978-1457663543 Chapter 6

Document Type
Homework Help
Book Title
The Film Experience: An Introduction 4th Edition
Patricia White, Timothy Corrigan
Explain the various ways sound is important to the film experience.
Describe how the use and understanding of sound reflect different historical and cultural influences.
Explain how sounds convey meaning in relationship to images.
Summarize how sounds are recorded, combined, and reproduced.
List the various functions of the voice.
Describe the principles and practices that govern the use of music.
Outline the principles and practices that govern the use of sound effects.
Analyze the cultural, historical, and aesthetic values that determine traditional relationships between sounds
and images.
The last of four chapters that deal with different elements of film form, Chapter 5 explores how speech, music, and
sound effects are constructed and how they are perceived by the film’s audience. Beginning with the chorus in classical
Greek theater, the chapter outlines the social and technological history of film sound. It then examines
voice, music, and sound effects in detail. Finally, it discusses the significance of sound in film; that is, how a
soundtrack re-creates sounds from the world around us and creates new patterns of sound that construct or
emphasize meanings and themes in a film.
This chapter encourages students to consider sound analytically, something they may never have done before. It is not
only viewing, but listening to movies that defines the filmgoing experience, and advanced sound technologies make that
experience even more immediate and immersive.
One way in which an instructor might use this opening scene from The Piano (1993) to introduce film sound is by
placing it within a larger context of voice and music in film. Ask the class: How does our reception of Ada’s
“mind’s voice” change when we are familiar with actress Holly Hunter’s natural Southern accent? What does the
musicand noisefrom the titular piano do to challenge and expand our traditional expectations about the role of
underscoring in movies? What is the difference between her voiceover and a male voiceover from film noirs like
Sunset Boulevard (1950) or Double Indemnity (1944), or from a magisterial voice of God like Morgan Freeman,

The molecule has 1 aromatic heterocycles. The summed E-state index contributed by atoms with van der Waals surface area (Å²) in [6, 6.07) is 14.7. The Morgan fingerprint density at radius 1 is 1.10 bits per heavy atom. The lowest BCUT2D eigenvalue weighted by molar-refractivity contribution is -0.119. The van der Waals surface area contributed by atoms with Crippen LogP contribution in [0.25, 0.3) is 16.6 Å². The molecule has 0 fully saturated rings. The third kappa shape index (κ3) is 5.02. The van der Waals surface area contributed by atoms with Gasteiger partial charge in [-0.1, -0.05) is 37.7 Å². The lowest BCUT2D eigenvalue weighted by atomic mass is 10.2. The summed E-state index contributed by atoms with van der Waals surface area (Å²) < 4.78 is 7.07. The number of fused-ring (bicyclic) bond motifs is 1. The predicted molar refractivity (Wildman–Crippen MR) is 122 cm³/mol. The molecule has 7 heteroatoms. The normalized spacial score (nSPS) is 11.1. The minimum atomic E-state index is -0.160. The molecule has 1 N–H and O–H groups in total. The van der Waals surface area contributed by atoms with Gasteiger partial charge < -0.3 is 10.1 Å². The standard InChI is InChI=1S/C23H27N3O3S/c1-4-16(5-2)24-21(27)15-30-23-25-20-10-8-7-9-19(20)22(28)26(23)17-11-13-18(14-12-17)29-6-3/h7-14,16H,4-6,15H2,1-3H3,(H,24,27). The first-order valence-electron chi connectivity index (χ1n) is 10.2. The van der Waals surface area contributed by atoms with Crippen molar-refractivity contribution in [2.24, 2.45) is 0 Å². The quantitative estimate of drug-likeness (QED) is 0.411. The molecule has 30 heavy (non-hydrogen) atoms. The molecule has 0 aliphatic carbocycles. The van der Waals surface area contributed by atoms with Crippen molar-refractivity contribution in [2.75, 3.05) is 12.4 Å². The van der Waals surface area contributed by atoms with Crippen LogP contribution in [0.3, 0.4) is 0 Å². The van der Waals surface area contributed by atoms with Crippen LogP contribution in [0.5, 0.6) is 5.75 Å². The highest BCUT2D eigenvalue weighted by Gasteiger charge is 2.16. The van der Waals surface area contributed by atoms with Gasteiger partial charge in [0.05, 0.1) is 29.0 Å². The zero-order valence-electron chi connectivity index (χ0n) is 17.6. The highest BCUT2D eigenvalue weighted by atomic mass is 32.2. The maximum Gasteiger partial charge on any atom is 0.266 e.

who narrates March of the Penguins (2005)?
Film is an audiovisual medium, but film studies frequently privileges the visual, referring to viewers and
spectators, words rooted in the sense of sight, rather than to auditors and audiences. A film’s soundtrack is
constructed out of many layers of sound, from the dialogue to the background score. Sound is a sensual experience
that potentially makes cinema’s deepest impression. To perceive an image, we must face forward with our eyes
open, but sound can come from any direction. During a particularly frightening moment in a film, we may cover ou r
eyes to hide from the image, but we remain connected to the action through the sound. Although film sound is the
least visible of the formal and technical elements of the movies, it is the element that engages us most viscerally.
Listening carefully requires being informed about film history and culture, as well as specific formal elements and
To teach this chapter, it can be useful to couch the evolution of film sound within a consideration of pop
compilation soundtracks from the past few decades of film history. The immediacy and ubiquity of a certain song
can lure audiences into a theater, but it can also wrench them out of their suspension of disbelief because of an extra-
filmic association. From there it may be easier for students to appreciate how more traditional film scores affected
earlier filmmakers and analyze how voice and effects work to convey a sense of authenticity and verisimilitude.
From a Historical Perspective
1895-1920s: The Sounds of Silent Cinema:
One of the more interesting examples of the “sounds of silent cinema”
is the benshi, or silent film narrator, in Japanese film culture. As celebrated as the silent film stars to which they
gave voice, the benshi popularized an art of narration by creatively interpreting silent Japanese films, as well as
silent film from the West, as they were screened, live, for audiences. If possible, you might consider visiting in class
the Matsuda Film Productions webpage devoted to “The Great Silent Film Interpreters” at
and play some of the sound recordings of the
greatest benshi.
1950-Present: From Stereophonic to Digital Sound:
Consider examining this era in the context of the evolution of